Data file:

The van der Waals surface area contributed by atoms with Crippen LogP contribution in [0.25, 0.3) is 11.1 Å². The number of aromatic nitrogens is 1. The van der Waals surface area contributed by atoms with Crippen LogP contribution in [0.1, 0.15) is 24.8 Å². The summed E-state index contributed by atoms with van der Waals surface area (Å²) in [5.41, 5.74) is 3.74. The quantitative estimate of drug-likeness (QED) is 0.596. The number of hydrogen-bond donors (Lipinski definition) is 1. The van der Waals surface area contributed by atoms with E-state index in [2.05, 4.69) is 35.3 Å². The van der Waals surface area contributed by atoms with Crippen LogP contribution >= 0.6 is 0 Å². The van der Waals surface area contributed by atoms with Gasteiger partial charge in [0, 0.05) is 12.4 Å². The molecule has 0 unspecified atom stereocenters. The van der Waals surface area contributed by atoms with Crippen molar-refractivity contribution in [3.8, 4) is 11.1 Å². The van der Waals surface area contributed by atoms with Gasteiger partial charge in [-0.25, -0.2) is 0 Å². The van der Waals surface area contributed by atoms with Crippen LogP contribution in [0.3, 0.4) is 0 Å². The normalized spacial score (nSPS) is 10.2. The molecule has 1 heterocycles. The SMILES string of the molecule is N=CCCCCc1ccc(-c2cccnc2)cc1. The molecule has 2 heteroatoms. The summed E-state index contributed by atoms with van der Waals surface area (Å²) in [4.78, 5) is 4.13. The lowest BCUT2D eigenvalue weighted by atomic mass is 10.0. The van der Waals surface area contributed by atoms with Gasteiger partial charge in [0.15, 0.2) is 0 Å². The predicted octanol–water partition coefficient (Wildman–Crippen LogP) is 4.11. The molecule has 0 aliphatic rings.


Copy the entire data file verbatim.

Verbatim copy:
The van der Waals surface area contributed by atoms with Crippen LogP contribution in [0.25, 0.3) is 11.1 Å². The number of aromatic nitrogens is 1. The van der Waals surface area contributed by atoms with Crippen LogP contribution in [0.1, 0.15) is 24.8 Å². The summed E-state index contributed by atoms with van der Waals surface area (Å²) in [5.41, 5.74) is 3.74. The quantitative estimate of drug-likeness (QED) is 0.596. The number of hydrogen-bond donors (Lipinski definition) is 1. The van der Waals surface area contributed by atoms with E-state index in [2.05, 4.69) is 35.3 Å². The van der Waals surface area contributed by atoms with Crippen LogP contribution >= 0.6 is 0 Å². The van der Waals surface area contributed by atoms with Gasteiger partial charge in [0, 0.05) is 12.4 Å². The molecule has 0 unspecified atom stereocenters. The van der Waals surface area contributed by atoms with Crippen molar-refractivity contribution in [3.8, 4) is 11.1 Å². The van der Waals surface area contributed by atoms with Gasteiger partial charge in [-0.25, -0.2) is 0 Å². The van der Waals surface area contributed by atoms with Crippen LogP contribution in [0.3, 0.4) is 0 Å². The normalized spacial score (nSPS) is 10.2. The molecule has 1 heterocycles. The SMILES string of the molecule is N=CCCCCc1ccc(-c2cccnc2)cc1. The molecule has 2 heteroatoms. The summed E-state index contributed by atoms with van der Waals surface area (Å²) in [4.78, 5) is 4.13. The lowest BCUT2D eigenvalue weighted by atomic mass is 10.0. The van der Waals surface area contributed by atoms with Gasteiger partial charge in [0.15, 0.2) is 0 Å². The predicted octanol–water partition coefficient (Wildman–Crippen LogP) is 4.11. The molecule has 0 aliphatic rings.